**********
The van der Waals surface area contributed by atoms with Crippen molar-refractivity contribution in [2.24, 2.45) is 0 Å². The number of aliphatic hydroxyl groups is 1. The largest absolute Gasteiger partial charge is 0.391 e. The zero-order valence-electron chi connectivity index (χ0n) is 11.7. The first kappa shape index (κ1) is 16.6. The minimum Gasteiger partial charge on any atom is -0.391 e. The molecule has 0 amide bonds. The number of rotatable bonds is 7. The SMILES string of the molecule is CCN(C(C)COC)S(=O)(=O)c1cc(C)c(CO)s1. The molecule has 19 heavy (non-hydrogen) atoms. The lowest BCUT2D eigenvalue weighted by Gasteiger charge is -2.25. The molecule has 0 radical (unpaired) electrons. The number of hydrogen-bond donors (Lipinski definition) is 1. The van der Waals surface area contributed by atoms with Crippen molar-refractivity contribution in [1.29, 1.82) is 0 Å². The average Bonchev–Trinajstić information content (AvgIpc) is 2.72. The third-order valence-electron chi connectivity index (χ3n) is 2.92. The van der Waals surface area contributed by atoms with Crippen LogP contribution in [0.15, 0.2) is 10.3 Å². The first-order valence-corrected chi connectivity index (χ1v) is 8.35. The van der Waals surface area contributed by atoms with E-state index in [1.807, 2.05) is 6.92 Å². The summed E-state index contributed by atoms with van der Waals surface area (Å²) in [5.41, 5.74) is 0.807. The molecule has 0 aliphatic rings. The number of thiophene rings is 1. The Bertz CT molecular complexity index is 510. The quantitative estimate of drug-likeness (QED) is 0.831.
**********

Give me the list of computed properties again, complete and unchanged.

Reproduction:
The van der Waals surface area contributed by atoms with Crippen molar-refractivity contribution in [2.24, 2.45) is 0 Å². The number of aliphatic hydroxyl groups is 1. The largest absolute Gasteiger partial charge is 0.391 e. The zero-order valence-electron chi connectivity index (χ0n) is 11.7. The first kappa shape index (κ1) is 16.6. The minimum Gasteiger partial charge on any atom is -0.391 e. The molecule has 0 amide bonds. The number of rotatable bonds is 7. The SMILES string of the molecule is CCN(C(C)COC)S(=O)(=O)c1cc(C)c(CO)s1. The molecule has 19 heavy (non-hydrogen) atoms. The lowest BCUT2D eigenvalue weighted by Gasteiger charge is -2.25. The molecule has 0 radical (unpaired) electrons. The number of hydrogen-bond donors (Lipinski definition) is 1. The van der Waals surface area contributed by atoms with Crippen molar-refractivity contribution in [1.29, 1.82) is 0 Å². The average Bonchev–Trinajstić information content (AvgIpc) is 2.72. The third-order valence-electron chi connectivity index (χ3n) is 2.92. The van der Waals surface area contributed by atoms with Crippen LogP contribution in [0.15, 0.2) is 10.3 Å². The first-order valence-corrected chi connectivity index (χ1v) is 8.35. The van der Waals surface area contributed by atoms with E-state index in [1.807, 2.05) is 6.92 Å². The summed E-state index contributed by atoms with van der Waals surface area (Å²) in [5.41, 5.74) is 0.807. The molecule has 0 aliphatic rings. The number of thiophene rings is 1. The Bertz CT molecular complexity index is 510. The quantitative estimate of drug-likeness (QED) is 0.831.